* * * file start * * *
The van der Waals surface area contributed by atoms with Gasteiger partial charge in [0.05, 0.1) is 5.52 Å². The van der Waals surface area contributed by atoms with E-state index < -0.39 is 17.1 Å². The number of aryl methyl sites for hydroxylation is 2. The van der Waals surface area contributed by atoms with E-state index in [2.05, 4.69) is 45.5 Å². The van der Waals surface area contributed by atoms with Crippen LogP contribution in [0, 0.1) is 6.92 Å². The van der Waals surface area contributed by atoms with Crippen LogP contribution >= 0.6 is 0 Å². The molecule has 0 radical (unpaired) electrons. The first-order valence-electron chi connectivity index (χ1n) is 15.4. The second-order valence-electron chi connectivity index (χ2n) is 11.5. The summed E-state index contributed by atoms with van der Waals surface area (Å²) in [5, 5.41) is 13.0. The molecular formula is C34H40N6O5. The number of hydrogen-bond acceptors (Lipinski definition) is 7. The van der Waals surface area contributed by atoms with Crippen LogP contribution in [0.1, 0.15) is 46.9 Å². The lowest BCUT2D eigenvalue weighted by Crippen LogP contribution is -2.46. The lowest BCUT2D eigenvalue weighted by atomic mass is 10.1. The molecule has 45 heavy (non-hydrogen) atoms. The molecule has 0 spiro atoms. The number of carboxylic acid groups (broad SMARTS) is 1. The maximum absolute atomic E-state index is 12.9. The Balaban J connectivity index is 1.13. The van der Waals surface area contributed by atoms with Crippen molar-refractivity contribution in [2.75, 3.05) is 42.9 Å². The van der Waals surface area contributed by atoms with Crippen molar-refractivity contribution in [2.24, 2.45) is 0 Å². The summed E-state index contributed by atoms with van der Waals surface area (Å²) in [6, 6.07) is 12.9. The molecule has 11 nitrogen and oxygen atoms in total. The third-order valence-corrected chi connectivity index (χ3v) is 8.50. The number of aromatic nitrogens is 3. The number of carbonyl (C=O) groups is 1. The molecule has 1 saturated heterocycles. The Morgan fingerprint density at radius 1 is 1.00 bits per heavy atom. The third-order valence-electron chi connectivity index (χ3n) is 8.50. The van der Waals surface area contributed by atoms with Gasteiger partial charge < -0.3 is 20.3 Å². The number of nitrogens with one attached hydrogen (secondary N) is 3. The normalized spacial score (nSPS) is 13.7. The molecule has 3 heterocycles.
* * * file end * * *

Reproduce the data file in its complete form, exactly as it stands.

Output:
The van der Waals surface area contributed by atoms with Gasteiger partial charge in [0.05, 0.1) is 5.52 Å². The van der Waals surface area contributed by atoms with E-state index < -0.39 is 17.1 Å². The number of aryl methyl sites for hydroxylation is 2. The van der Waals surface area contributed by atoms with E-state index in [2.05, 4.69) is 45.5 Å². The van der Waals surface area contributed by atoms with Crippen LogP contribution in [0, 0.1) is 6.92 Å². The van der Waals surface area contributed by atoms with Crippen LogP contribution >= 0.6 is 0 Å². The molecule has 0 radical (unpaired) electrons. The first-order valence-electron chi connectivity index (χ1n) is 15.4. The second-order valence-electron chi connectivity index (χ2n) is 11.5. The summed E-state index contributed by atoms with van der Waals surface area (Å²) in [5, 5.41) is 13.0. The molecular formula is C34H40N6O5. The number of hydrogen-bond acceptors (Lipinski definition) is 7. The van der Waals surface area contributed by atoms with Crippen LogP contribution in [0.1, 0.15) is 46.9 Å². The lowest BCUT2D eigenvalue weighted by Crippen LogP contribution is -2.46. The lowest BCUT2D eigenvalue weighted by atomic mass is 10.1. The molecule has 45 heavy (non-hydrogen) atoms. The molecule has 0 spiro atoms. The number of carboxylic acid groups (broad SMARTS) is 1. The maximum absolute atomic E-state index is 12.9. The Balaban J connectivity index is 1.13. The van der Waals surface area contributed by atoms with Crippen molar-refractivity contribution in [2.75, 3.05) is 42.9 Å². The van der Waals surface area contributed by atoms with Crippen molar-refractivity contribution in [2.24, 2.45) is 0 Å². The summed E-state index contributed by atoms with van der Waals surface area (Å²) in [6, 6.07) is 12.9. The molecule has 11 nitrogen and oxygen atoms in total. The third-order valence-corrected chi connectivity index (χ3v) is 8.50. The number of aromatic nitrogens is 3. The number of carbonyl (C=O) groups is 1. The molecule has 1 saturated heterocycles. The Morgan fingerprint density at radius 1 is 1.00 bits per heavy atom. The third-order valence-electron chi connectivity index (χ3n) is 8.50. The van der Waals surface area contributed by atoms with Gasteiger partial charge < -0.3 is 20.3 Å². The number of nitrogens with one attached hydrogen (secondary N) is 3. The normalized spacial score (nSPS) is 13.7. The molecule has 3 heterocycles.